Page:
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Our Turn: The Prop. 123 lesson we shouldn’t learn

by Pearl Chang Esau and Thomas Franz

An open letter to Arizona education supporters:

Arizona’s educators and students are our state’s greatest resource, and regardless of how you voted on Proposition 123, we deeply appreciate your daily efforts to ensure every student has access to a world-class education.

Over the last six months, we heard from hundreds of people around the state on both sides of the Prop. 123 debate. Expect More Arizona supported the measure and is pleased that Prop. 123 passed because Arizona’s schools need funding now.

Over the next few months, more than $500 million will flow into classrooms, providing raises for thousands of teachers across the state and additional resources to schools to improve student achievement.

We had to work together – and that’s good

However, Prop. 123 has been divisive even among those who share our vision for a world-class education for every child. Because compromise is about both give and take, the process has not been easy. But there are some things we should all celebrate beyond the $3.5 billion schools will receive over the next 10 years.

Parties on both sides of the inflation funding lawsuit had to step outside of their comfort zones to get Prop. 123 on the ballot and had to work together to see it pass. This is something we don’t often see, but should strongly encourage. Working across the aisle and through differences in perspective is never easy, but if we can do that more often and with the best interest of our students in mind, Arizona will benefit greatly.

Prop. 123 also had the effect of building a bipartisan coalition of parents, educators, elected officials, community and business leaders who are working diligently to support increased funding for education in Arizona. As a result, the coalition around education is larger, stronger and more diverse than ever, and we hope it continues to grow.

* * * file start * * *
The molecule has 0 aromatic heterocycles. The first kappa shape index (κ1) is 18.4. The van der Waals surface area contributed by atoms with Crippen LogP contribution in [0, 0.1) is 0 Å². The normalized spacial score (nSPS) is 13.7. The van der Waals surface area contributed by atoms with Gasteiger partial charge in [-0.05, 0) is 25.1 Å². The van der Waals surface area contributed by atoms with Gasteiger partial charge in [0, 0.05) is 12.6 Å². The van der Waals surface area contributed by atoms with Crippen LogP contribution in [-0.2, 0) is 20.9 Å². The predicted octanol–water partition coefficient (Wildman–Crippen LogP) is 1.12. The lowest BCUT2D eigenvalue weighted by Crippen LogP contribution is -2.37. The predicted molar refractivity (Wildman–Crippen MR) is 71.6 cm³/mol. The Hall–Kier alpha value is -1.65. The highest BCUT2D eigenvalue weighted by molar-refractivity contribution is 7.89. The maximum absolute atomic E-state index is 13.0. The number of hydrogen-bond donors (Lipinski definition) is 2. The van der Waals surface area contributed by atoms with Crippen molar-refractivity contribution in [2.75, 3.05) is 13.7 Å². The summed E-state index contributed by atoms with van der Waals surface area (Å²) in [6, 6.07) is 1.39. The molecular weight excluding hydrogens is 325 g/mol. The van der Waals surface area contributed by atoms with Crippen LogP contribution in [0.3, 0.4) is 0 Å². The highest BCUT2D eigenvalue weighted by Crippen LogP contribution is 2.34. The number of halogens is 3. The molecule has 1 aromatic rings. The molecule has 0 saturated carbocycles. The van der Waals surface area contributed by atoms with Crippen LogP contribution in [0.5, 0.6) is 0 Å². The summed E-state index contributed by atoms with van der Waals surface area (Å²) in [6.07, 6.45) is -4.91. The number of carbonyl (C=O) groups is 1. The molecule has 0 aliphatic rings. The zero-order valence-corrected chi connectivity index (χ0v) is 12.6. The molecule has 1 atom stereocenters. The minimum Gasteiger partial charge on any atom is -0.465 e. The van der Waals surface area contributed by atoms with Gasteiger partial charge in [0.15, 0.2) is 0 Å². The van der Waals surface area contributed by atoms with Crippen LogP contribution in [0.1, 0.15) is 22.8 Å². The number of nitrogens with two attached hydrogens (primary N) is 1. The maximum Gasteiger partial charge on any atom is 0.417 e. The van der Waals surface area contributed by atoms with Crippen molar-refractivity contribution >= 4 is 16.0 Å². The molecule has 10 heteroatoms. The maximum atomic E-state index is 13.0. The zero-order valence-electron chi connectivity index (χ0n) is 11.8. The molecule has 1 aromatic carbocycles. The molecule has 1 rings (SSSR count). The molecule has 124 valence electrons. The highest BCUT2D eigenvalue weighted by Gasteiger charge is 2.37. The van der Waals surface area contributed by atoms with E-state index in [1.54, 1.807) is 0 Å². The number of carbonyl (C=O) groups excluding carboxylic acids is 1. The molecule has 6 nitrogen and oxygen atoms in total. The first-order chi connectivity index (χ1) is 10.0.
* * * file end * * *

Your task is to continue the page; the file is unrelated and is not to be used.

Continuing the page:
It’s not whether schools need more money

That the vote was so close does not mean support for education is lukewarm. In fact, numerous polls tell us that support for education funding and increasing teacher pay is at an all-time high, across political parties.

Some education advocates simply wished to address education funding in a different way. It’s important we all make sure Arizona’s teachers understand this is a difference in opinion about how to get schools more money, not about whether they need or deserve it.

While we should celebrate this win for education today, we know that our work is just beginning.

Come together – we need to do more

Proposition 123 is an important first step toward increased K-12 funding, but we’ve always known we need to do more. Now that the election is behind us, we need to come back together and forge the road to a long-term solution to increase education funding that focuses on equity and excellence in student achievement.

It will be up to all of us to work together and hold our elected leaders accountable to make sure we have the necessary funding to recruit and retain great teachers; support our universities and community colleges, improve the literacy rates of our third-grade students and ensure high standards and meaningful accountability.

We can do that in the short-term by voting in the August primary election and in the November general election to support a world-class education for every child. Your vote and your voice matter.

Pearl Chang Esau is president and CEO of Expect More Arizona. Tom Franz is chairman of the board of directors for Expect More Arizona and previously served as CEO of Greater Phoenix Leadership.